The key problem with Penalver's rationale is that the redevelopment agreement only gave Wasser the power to condemn property for the purposes of advancing the goals of the redevelopment plan, which the district court decision (available here) quoted as "to revitalize and beautify the Village's long neglected waterfront, eliminate a deteriorating downtown urban blighted area, bring sorely needed jobs to the Village, add to the Village's tax base, and importantly, bring the public back to the Village's downtown and waterfront." It did not give him the power to condemn property solely because the current owners refused to pay him money or grant other concessions in exchange for his forbearance. Had the agreement done so, it would have been a clear violation of federal constitutional restrictions on "pretextual" takings intended to benefit a private party (reaffirmed even in Kelo v. City of New London, as Penalver notes), and possibly also a violation of New York state law.

Penalver in effect suggests that, even if this taking wasn't needed to promote the redevelopment of Port Chester, it was constitutionally permissible because the owners' property helped to pay Wasser for his services in redeveloping the area. However, neither Kelo nor any other federal decision has ever held that the government can condemn the property of one individual in order to compensate some other private party for performing a public service. A program to pay public officials by condemning private property and transferring ownership to them would surely be unconstitutional. That conclusion is even more clear if the property is transferred to a private individual who isn't a government employee.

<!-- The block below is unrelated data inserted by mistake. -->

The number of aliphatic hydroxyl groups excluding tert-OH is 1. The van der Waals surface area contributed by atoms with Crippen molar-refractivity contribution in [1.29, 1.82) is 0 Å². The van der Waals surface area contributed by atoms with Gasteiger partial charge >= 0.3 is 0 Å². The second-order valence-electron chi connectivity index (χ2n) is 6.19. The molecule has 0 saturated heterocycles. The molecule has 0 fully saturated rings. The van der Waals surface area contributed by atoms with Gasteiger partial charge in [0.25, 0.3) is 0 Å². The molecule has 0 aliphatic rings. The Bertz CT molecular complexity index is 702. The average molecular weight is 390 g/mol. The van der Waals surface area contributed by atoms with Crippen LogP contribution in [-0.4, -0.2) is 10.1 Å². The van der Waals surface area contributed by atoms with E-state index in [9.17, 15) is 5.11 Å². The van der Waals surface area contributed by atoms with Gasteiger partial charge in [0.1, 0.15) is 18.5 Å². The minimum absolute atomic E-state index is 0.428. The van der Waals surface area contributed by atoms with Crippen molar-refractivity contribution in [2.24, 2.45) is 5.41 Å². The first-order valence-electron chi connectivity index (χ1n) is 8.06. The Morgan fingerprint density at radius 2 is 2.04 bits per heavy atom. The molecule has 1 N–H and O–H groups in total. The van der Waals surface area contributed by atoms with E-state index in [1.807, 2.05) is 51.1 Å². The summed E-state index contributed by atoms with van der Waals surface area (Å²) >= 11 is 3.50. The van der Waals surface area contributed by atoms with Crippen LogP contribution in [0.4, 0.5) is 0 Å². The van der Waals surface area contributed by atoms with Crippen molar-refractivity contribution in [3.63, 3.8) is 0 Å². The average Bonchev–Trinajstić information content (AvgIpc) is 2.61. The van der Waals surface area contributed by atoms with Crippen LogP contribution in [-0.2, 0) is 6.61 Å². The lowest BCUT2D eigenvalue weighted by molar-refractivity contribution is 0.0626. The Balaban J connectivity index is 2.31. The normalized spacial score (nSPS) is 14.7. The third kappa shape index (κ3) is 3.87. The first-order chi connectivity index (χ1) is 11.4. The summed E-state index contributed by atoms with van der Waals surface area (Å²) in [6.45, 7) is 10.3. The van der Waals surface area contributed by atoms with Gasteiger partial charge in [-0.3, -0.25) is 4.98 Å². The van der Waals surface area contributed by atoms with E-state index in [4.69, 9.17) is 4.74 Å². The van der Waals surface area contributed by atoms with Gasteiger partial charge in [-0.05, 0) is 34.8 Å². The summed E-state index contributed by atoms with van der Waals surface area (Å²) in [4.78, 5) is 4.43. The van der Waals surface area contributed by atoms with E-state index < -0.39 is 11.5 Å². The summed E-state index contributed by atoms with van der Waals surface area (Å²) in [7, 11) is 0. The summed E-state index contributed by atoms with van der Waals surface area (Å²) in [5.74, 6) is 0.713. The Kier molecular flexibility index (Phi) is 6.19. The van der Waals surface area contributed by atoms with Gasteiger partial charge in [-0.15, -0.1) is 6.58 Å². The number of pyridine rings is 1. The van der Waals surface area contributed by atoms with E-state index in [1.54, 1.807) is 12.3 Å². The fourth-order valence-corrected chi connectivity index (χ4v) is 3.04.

Penalver also argues that the Sotomayor panel's decision was justified by the fact that the owners had not filed their claims in time under the statute of limitations. As I noted in an earlier post, this point ignores the fact that Sotomayor's opinion decided the substantive constitutional issue as well. Even if Sotomayor was right about the statute of limitations question, she commmited a grave error in her extremely cursory resolution of the constitutional issue. The latter, of course, is vastly more important than the former and is the reason why the case has attracted so much attention.

Moreover, as I explained in this amicus brief (pp. 14-16) coauthored with several other property scholars, the Second Circuit's resolution of the statute of limitations issue was in fact inseparable from its resolution of the substantive question. The court had ruled that the three year statute of limitations expired in 2002, three years after the declaration of the 1999 redevelopment plan. However, this simply ignores the fact that the owners were challenging not the declaration of the plan as such, but rather Wasser's pretextual use of it in November 2003 as leverage for extorting money from them. Our amicus brief explains more fully why Kelo and other Supreme Court precedents allow owners to challenge pretextual takings even in cases where they occur within a redevelopment area. Indeed, as we explain there (pp. 11-12) the Kelo majority actually cited a 2001 case where a taking within a redevelopment area was invalidated as an example of the kind of pretextual condemnation that they believed to be unconstitutional.